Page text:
The Marine Corps could face another personnel drawdown as the next commandant looks for ways to pay for more modern equipment and training.
The Marine Corps must conduct a "deliberate redesign of the force to meet the needs of the future," Lt. Gen. David Berger told lawmakers this week. That, he warned, could include personnel cuts as he pushes for expensive equipment resets with limited resources.
"We will ... need to divest of our legacy equipment and legacy programs and also consider potential end strength reductions in order to invest in equipment modernization and necessary training upgrades," Berger said.
One of Berger's biggest challenges as commandant, he added, will be keeping readiness levels high as the service pays for equipment upgrades amid constrained resources.
The four-star select, who currently serves as head of Marine Corps Combat Development Command, was responding to written questions from members of Congress ahead of his Tuesday confirmation hearing. USNI News was the first to report on Berger's possible plans for personnel cuts.
When asked if the Marine Corps was adequately sized, structured and resourced to respond to the types of near-peer threats laid out in the 2018 National Defense Strategy, Berger was clear in his response: It's not.
Though he didn't specify what Marine communities could use additional personnel, the National Defense Strategy stresses the importance of combating cyber and information warfare threats. The Marine Corps' 2020 budget request also included more fund requests for infantry squad leaders, special operators and intelligence Marines.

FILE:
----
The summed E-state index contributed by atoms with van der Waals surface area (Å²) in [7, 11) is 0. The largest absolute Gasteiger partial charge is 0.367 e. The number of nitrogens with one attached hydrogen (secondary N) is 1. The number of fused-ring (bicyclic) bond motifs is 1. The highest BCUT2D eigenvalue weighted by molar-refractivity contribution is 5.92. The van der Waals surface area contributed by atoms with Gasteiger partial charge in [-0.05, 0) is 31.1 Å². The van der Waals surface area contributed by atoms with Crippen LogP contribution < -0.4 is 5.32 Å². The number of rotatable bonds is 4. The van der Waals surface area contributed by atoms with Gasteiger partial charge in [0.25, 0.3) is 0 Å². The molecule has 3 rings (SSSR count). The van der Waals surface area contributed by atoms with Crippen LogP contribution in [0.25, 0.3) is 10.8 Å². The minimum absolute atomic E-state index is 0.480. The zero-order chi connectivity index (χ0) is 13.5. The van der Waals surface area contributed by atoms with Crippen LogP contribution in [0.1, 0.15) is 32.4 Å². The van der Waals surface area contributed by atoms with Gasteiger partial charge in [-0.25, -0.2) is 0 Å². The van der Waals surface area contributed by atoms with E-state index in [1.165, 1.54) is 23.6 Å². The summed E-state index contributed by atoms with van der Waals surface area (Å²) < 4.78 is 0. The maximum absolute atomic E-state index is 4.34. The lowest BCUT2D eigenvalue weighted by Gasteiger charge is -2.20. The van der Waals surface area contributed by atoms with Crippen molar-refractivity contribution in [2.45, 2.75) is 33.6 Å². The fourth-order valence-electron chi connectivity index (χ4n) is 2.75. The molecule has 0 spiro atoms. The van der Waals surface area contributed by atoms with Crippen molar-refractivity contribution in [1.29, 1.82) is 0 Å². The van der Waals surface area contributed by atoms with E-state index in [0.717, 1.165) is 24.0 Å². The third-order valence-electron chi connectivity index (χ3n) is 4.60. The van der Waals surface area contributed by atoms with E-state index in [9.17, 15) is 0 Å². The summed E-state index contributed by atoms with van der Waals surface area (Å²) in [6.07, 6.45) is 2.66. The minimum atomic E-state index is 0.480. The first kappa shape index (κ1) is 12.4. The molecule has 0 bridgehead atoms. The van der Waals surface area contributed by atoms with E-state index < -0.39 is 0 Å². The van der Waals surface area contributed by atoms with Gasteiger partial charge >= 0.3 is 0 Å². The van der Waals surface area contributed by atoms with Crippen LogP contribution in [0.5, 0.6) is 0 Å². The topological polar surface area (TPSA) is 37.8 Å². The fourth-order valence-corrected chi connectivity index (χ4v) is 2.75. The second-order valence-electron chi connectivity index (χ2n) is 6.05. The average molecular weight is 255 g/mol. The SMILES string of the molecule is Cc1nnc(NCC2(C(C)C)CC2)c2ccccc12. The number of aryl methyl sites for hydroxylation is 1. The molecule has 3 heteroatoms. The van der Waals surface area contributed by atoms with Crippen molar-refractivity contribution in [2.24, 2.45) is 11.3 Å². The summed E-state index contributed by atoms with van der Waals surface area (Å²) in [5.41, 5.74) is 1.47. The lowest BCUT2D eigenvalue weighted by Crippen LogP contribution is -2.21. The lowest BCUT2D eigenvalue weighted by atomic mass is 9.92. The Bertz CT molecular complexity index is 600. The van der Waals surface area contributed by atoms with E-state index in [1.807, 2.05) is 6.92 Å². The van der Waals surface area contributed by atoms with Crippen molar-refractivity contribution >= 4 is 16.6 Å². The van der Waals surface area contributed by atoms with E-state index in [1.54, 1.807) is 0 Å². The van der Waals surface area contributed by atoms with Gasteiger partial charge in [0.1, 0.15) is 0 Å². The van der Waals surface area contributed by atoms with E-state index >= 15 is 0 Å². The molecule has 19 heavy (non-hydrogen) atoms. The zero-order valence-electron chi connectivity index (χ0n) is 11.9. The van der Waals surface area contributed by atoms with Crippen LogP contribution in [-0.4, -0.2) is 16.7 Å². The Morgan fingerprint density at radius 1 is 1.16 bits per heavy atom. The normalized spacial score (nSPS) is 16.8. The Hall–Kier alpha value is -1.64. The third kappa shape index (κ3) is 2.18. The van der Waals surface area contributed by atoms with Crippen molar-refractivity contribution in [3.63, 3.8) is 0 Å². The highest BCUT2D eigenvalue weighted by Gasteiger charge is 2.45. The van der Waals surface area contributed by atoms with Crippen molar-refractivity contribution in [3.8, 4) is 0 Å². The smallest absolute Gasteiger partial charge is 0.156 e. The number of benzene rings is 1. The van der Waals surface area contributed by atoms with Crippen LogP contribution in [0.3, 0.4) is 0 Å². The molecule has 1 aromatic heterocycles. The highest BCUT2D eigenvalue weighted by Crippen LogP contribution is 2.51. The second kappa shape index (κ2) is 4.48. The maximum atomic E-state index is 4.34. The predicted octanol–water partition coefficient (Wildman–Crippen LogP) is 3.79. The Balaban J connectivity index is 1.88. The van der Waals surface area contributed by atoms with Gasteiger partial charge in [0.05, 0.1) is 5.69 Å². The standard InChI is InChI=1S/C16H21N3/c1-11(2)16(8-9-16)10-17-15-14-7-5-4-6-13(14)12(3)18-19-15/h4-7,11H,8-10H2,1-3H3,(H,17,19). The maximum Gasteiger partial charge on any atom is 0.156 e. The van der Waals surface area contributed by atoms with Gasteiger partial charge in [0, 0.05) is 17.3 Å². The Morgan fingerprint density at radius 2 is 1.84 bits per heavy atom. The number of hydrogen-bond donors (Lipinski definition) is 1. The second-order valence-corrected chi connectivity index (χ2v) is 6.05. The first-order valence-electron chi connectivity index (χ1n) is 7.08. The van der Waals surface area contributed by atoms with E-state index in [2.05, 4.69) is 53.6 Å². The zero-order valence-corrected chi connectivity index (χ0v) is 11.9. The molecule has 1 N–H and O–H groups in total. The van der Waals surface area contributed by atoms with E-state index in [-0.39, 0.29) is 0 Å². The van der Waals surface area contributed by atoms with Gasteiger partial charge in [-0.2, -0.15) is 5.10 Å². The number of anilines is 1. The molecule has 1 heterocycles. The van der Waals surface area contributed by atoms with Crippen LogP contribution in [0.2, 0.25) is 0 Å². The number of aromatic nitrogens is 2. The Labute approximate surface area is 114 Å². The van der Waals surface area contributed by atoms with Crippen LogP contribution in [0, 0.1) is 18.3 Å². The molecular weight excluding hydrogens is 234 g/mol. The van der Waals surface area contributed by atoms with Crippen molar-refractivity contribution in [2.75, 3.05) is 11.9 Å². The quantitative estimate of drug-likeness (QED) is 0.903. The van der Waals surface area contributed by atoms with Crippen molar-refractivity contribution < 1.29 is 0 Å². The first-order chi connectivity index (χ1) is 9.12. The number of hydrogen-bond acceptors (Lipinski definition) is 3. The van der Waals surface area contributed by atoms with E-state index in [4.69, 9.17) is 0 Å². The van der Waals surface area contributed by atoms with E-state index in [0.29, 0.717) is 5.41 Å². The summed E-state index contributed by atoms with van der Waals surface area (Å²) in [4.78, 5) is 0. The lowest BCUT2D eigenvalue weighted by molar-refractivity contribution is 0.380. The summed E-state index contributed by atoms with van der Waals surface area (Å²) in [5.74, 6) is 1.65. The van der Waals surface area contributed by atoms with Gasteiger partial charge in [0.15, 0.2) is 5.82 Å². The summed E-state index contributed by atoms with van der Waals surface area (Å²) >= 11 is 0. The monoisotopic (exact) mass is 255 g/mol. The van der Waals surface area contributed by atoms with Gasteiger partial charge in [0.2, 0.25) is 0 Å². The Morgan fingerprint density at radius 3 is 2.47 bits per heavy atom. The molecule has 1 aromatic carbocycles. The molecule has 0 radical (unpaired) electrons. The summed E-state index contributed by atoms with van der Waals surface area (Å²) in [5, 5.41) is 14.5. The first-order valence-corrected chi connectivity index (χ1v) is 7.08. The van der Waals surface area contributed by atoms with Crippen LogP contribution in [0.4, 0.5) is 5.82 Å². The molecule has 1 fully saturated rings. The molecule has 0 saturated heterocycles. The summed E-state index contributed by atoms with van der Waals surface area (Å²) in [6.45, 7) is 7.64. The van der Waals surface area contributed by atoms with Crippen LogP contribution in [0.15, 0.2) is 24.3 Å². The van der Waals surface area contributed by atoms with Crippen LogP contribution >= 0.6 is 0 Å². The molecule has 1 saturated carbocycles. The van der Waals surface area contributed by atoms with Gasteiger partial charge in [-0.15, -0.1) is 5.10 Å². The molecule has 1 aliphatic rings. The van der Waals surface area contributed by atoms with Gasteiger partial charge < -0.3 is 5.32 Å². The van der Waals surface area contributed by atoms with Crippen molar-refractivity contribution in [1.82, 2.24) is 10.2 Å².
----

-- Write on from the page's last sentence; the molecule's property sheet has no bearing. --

The Marine Corps' modernization efforts will come with a hefty price tag. Berger said the service must rapidly expand its robotics and autonomous vehicles at the same time it's investing in big-ticket items like the F-35, Joint Light Tactical Vehicle, amphibious combat vehicle and next-generation heavy-lift helicopters.
"Our goal will always be not merely to meet new and emerging threats, but to maintain a margin of overmatch over potential adversaries," Berger said.
The Marine Corps lost tens of thousands of leathernecks in recent years as it dropped down to about 182,100 personnel from a wartime high of 202,000. The service has since been authorized to expand up to about 186,000 Marines.
Some of those new positions fall in the cyber community as the result of the Marine Corps Future Force 2025 analysis, which set the service up to respond to future threats.